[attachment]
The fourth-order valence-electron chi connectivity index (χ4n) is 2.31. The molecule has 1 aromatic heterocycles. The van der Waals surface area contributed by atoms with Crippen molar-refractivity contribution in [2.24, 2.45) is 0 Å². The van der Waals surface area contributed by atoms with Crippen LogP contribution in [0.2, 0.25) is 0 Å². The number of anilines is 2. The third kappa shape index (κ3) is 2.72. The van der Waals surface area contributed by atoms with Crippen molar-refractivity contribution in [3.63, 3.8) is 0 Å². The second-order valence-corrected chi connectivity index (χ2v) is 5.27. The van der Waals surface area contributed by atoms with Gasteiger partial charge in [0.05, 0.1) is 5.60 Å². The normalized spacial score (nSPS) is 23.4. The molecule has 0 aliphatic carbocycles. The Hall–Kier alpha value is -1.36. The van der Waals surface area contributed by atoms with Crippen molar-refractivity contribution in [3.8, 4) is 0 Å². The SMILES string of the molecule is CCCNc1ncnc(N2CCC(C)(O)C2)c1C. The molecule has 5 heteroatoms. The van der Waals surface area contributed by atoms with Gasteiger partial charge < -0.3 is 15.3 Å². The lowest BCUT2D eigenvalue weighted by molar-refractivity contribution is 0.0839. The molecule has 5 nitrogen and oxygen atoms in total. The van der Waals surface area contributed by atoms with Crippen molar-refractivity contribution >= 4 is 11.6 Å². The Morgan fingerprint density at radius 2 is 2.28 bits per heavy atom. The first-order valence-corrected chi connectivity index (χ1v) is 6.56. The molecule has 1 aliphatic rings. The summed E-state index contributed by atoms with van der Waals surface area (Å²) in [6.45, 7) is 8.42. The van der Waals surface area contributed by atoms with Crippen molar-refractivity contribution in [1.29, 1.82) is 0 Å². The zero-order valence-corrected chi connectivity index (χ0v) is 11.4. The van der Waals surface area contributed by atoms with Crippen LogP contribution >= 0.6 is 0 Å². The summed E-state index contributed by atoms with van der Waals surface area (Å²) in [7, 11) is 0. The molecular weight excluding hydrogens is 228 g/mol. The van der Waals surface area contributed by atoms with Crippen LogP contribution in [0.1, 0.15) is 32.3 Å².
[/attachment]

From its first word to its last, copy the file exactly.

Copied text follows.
The fourth-order valence-electron chi connectivity index (χ4n) is 2.31. The molecule has 1 aromatic heterocycles. The van der Waals surface area contributed by atoms with Crippen molar-refractivity contribution in [2.24, 2.45) is 0 Å². The van der Waals surface area contributed by atoms with Crippen LogP contribution in [0.2, 0.25) is 0 Å². The number of anilines is 2. The third kappa shape index (κ3) is 2.72. The van der Waals surface area contributed by atoms with Crippen molar-refractivity contribution in [3.63, 3.8) is 0 Å². The second-order valence-corrected chi connectivity index (χ2v) is 5.27. The van der Waals surface area contributed by atoms with Gasteiger partial charge in [0.05, 0.1) is 5.60 Å². The normalized spacial score (nSPS) is 23.4. The molecule has 0 aliphatic carbocycles. The Hall–Kier alpha value is -1.36. The van der Waals surface area contributed by atoms with Crippen molar-refractivity contribution in [3.8, 4) is 0 Å². The SMILES string of the molecule is CCCNc1ncnc(N2CCC(C)(O)C2)c1C. The molecule has 5 heteroatoms. The van der Waals surface area contributed by atoms with Gasteiger partial charge < -0.3 is 15.3 Å². The lowest BCUT2D eigenvalue weighted by molar-refractivity contribution is 0.0839. The molecule has 5 nitrogen and oxygen atoms in total. The van der Waals surface area contributed by atoms with Crippen molar-refractivity contribution >= 4 is 11.6 Å². The Morgan fingerprint density at radius 2 is 2.28 bits per heavy atom. The first-order valence-corrected chi connectivity index (χ1v) is 6.56. The molecule has 1 aliphatic rings. The summed E-state index contributed by atoms with van der Waals surface area (Å²) in [6.45, 7) is 8.42. The van der Waals surface area contributed by atoms with Crippen molar-refractivity contribution in [1.29, 1.82) is 0 Å². The zero-order valence-corrected chi connectivity index (χ0v) is 11.4. The van der Waals surface area contributed by atoms with Crippen LogP contribution >= 0.6 is 0 Å². The summed E-state index contributed by atoms with van der Waals surface area (Å²) in [7, 11) is 0. The molecular weight excluding hydrogens is 228 g/mol. The van der Waals surface area contributed by atoms with Crippen LogP contribution in [0.1, 0.15) is 32.3 Å².